AL-FARABI: LIFE AND WORK
|The ancient city of Otrar was located on the territory of modern southern Kazakhstan at the confluence of the river Arys with the Syr Darya. The Otrar oasis, located at the joint of the nomadic steppe with a settled agricultural population, at the fork of the most important trade routes after the Arab conquest, became known as Farab district. In this blessed land in 870 the great thinker of the East al-Farabi was born. Al-Farabi’s full name is Abu Nasr Muhammad ibn Muhammad ibn Tarkhan ibn Uzlag al-Farabi at-Turki. The word “tarhan” in his name indicates that the philosopher belonged to a privileged family, and the phrase “at-Turki” proves that al-Farabi was a Turk by origin.
A few biographical data about al-Farabi came to us thanks to the writings of medieval authors: “Sources of information about the classes of doctors” Ibn Abi-Usaybiya, “Messages about scholars and sages”, authored by al-Kifti and “Dates of deaths of famous people and information about sons of time” Ibn Khallikan.
In his youth, al-Farabi had the opportunity to get acquainted with the treasures of the richest at that time, the second in the world in the number of books and manuscripts (after the famous Alexandria book depository) of the Otrar library. Probably since then an unquenchable thirst for knowledge had awakened in him. Al-Farabi, a young man of twenty, is leaving his homeland in search of knowledge and rushing to the Middle East. His goal was to visit the largest centers of intellectual and cultural life of the Arab Caliphate, such as Baghdad, Damascus, Cairo, Aleppo, and others. After long journeys, al-Farabi settled in Damascus, where he enjoyed the favor and respect of the ruler at the time Safe Ad-Daul ben Hamdani. As a true sage, al-Farabi needed a minimum of comfort and privileges, spending most of the day writing his treatises or having wise conversations by the pool or in a shady garden. Al-Farabi died in 950 at the age of eighty and was buried in the “cemetery of kings” Bab as-Sagir in Damascus. According to legend, the ruler himself read the prayer on him on four papyruses. Al-Farabi left behind a rich cultural heritage.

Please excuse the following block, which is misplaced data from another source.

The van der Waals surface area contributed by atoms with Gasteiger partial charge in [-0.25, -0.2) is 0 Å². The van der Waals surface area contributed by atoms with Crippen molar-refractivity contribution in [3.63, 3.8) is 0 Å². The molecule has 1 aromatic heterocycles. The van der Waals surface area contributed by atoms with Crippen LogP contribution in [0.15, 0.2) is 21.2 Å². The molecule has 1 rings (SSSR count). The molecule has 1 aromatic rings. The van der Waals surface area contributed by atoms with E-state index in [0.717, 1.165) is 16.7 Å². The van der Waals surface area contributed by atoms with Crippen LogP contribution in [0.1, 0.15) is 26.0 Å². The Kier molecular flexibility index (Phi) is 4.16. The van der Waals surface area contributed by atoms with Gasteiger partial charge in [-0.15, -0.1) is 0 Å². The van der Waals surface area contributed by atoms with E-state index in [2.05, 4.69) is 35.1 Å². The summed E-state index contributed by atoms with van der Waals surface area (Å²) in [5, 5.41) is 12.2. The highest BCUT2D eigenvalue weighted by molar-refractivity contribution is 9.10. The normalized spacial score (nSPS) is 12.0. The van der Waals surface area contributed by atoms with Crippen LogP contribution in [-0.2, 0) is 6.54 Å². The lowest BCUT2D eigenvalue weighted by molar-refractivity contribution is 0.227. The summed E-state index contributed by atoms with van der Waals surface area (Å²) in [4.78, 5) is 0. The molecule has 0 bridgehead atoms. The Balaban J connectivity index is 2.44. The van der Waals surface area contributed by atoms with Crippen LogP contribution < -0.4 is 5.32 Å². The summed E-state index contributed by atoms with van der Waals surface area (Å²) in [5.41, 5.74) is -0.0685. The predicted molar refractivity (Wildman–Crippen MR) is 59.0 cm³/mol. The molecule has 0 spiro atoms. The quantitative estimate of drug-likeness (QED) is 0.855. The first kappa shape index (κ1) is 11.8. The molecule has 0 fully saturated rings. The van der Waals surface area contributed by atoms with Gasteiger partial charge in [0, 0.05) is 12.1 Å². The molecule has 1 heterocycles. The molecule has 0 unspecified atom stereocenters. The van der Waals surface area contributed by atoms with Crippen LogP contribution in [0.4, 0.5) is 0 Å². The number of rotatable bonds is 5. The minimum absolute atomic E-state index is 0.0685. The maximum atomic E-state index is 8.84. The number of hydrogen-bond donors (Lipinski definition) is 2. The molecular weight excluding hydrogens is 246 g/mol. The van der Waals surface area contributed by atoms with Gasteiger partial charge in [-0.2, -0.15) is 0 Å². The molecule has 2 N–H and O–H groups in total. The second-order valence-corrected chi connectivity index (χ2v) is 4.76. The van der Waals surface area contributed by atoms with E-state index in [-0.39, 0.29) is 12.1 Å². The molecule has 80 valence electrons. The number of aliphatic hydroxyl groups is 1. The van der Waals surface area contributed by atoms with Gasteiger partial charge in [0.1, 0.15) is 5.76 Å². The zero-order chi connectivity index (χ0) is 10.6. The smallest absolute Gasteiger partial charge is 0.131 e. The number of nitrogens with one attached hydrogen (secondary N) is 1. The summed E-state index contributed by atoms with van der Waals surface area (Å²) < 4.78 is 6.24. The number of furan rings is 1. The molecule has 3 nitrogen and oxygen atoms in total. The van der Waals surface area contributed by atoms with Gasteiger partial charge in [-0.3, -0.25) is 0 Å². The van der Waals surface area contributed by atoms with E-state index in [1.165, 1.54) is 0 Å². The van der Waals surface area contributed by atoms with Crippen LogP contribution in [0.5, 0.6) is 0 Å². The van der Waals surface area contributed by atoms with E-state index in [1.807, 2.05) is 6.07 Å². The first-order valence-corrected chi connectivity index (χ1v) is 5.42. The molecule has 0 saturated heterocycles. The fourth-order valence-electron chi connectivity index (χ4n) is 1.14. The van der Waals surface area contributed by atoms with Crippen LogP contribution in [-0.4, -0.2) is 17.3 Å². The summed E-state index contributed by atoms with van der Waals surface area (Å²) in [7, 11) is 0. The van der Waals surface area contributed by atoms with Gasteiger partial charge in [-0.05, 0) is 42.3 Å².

|Al-Farabi. The dialogue of East and West|
|Aphorisms of al-Farabi|
|World scientists about al-Farabi|